No doubt that is pretty disturbing, but this next example is even more bizarre. A parasitic worm, Euhaplorchis californiensis, is known to infect certain types of fish so that they thrash around on the surface of the water making them more vulnerable to predators and, in turn, more likely to propagate the spread of the parasitic species.

California killifish (Fundulus parvipinnis) infected with the brain-encysting trematode Euhaplorchis californiensis display conspicuous swimming behaviours rendering them more susceptible to predation by avian final hosts. Heavily infected killifish grow and reproduce normally, despite having thousands of cysts inside their braincases. This suggests that E. californiensis affects only specific locomotory behaviours. We hypothesised that changes in the serotonin and dopamine metabolism, essential for controlling locomotion and arousal may underlie this behaviour modification. We employed micropunch dissection and HPLC to analyse monoamine and monoamine metabolite concentrations in the brain regions of uninfected and experimentally infected fish. The parasites exerted density-dependent changes in monoaminergic activity distinct from those exhibited by fish subjected to stress. Specifically, E. californiensis inhibited a normally occurring, stress-induced elevation of serotonergic metabolism in the raphae nuclei. This effect was particularly evident in the experimentally infected fish, whose low-density infections were concentrated on the brainstem. Furthermore, high E. californiensis density was associated with increased dopaminergic activity in the hypothalamus and decreased serotonergic activity in the hippocampus. In conclusion, the altered monoaminergic metabolism may explain behavioural differences leading to increased predation of the infected killifish by their final host predators.

The TL;DNR version is: the worm infects the fishes’ brains and they flop around on the surface so more birds eat them and spread the worm even further. Yes, zombie fish already exist.

Finally, another type of wasp uses a species of caterpillar to act as a host for its developing offspring.

The fun begins when a female Glyptapanteles wasp comes across a potential host–a moth known as Thyrinteina leucocerae. The wasp inserts a stinger-like probe into the caterpillar’s gut body cavity and injects dozens of eggs. The eggs hatch and grow into wasp larvae, which feed on the still-living host as it continues munching on leaves. The caterpillars even moult and pass through three or four stages with the parasites lurking inside them. Finally, when the wasps have finished their living feast, about 80 of them drill escape holes and crawl out of the caterpillar. They move a few inches away, where they spin cocoons on a twig or leaf, where they will develop into adults.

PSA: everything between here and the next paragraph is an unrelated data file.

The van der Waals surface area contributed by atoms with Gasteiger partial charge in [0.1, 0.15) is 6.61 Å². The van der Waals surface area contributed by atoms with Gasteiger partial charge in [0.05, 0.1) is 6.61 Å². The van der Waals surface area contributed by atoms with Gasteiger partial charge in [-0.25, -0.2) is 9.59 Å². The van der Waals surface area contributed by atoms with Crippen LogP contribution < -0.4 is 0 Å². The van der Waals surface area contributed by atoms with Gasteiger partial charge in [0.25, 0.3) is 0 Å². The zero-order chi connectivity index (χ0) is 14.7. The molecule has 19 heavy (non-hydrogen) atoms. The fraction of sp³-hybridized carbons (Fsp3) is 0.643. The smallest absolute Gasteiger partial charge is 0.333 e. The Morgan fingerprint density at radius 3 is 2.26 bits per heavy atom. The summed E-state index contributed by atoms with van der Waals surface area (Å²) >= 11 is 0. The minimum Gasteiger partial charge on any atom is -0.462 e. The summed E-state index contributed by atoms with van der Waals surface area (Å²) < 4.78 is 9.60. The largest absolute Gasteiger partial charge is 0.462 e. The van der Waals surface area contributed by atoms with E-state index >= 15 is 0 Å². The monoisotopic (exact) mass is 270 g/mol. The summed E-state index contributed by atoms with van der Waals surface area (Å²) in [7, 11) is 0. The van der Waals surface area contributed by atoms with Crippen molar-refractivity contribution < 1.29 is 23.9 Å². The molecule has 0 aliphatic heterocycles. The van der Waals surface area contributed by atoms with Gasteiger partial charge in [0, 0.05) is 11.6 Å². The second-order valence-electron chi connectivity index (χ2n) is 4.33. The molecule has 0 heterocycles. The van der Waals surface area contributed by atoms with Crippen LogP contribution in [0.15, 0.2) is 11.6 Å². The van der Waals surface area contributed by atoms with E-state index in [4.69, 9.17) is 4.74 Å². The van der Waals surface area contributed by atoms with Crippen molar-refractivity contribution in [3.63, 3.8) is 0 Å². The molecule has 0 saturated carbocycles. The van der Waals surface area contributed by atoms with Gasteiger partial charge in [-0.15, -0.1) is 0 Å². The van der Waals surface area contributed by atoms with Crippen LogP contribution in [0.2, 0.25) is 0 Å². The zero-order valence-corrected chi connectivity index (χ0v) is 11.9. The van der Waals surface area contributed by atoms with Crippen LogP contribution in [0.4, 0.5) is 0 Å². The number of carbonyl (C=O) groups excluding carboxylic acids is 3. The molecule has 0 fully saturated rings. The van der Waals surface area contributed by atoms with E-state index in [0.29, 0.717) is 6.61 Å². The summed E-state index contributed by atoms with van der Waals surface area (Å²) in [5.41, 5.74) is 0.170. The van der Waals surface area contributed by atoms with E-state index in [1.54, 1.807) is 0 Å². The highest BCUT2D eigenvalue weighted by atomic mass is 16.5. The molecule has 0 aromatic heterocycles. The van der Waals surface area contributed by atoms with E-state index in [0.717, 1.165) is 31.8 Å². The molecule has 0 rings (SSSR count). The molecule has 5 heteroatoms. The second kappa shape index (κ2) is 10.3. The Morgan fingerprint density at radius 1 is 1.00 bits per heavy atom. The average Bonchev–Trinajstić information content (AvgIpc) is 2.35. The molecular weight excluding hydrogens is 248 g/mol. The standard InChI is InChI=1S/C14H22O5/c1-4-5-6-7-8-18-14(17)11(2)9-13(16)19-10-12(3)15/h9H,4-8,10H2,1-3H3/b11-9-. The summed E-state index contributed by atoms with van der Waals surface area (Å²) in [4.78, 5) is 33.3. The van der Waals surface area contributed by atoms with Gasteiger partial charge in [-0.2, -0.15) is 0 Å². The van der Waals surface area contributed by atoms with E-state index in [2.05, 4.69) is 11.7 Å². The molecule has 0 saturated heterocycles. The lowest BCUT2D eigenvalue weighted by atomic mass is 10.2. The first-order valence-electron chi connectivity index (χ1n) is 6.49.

No, you did not read that wrong. The zombie caterpillar continues “living”, albeit in a metamorphosed fashion, after the entire ordeal. Isn’t that pretty much the definition of a zombie?

Stay tuned, this is just getting started and there will be much more to come…

Thanks to all of the people who tweeted and left comments about the post yesterday, Is a “Zombie Virus” Possible? There are a couple of more instances that should be added to the previous examples of what could cause a zombie outbreak. First, from an article published in March of 2011, Discovery News explains how a newly discovered type of parasitic fungus takes control of ants by burrowing in their brains.

The research, led by Assistant Professor David Hughes of the University of Pennsylvannia, identified and described the parasitic fungus Ophiocordyceps unliateralis living on four species of carpenter ant (Camponotini sp.) in the Zona da Mata region of Brazil. Ants become infected when they come into contact with spores released by the fungus. Within a week the ant enters a “zombie-like” state. “This so-called zombie or brain-manipulating fungus alters the behaviors of the ant host, causing it to die in an exposed position, typically clinging onto and biting the adaxial surface of shrub leaves,” the study authors write.

Another important example already affecting humans is African Trypanosomiasis which is transmitted by the bite from a tsetse fly, through contact of contaminated blood, or through sexual contact.

African trypanosomiasis- better known as the African “sleeping sickness”- is a disease that neurologically turns healthy men and women into zombie-like, confused people, and can kill if left untreated.

Just a couple of more things to add to the list of why zombies are real… and should not be ignored. Stay tuned, more to come soon.

Is it possible for a virus to mutate and create what pop-culture has collectively termed “zombies”? Let’s be very clear, The Centers for Disease Control has not said “no”. In an Email sent to the Huffington Post CDC spokesman David Daigle wrote, “CDC does not know of a virus or condition that would reanimate the dead (or one that would present zombie-like symptoms)”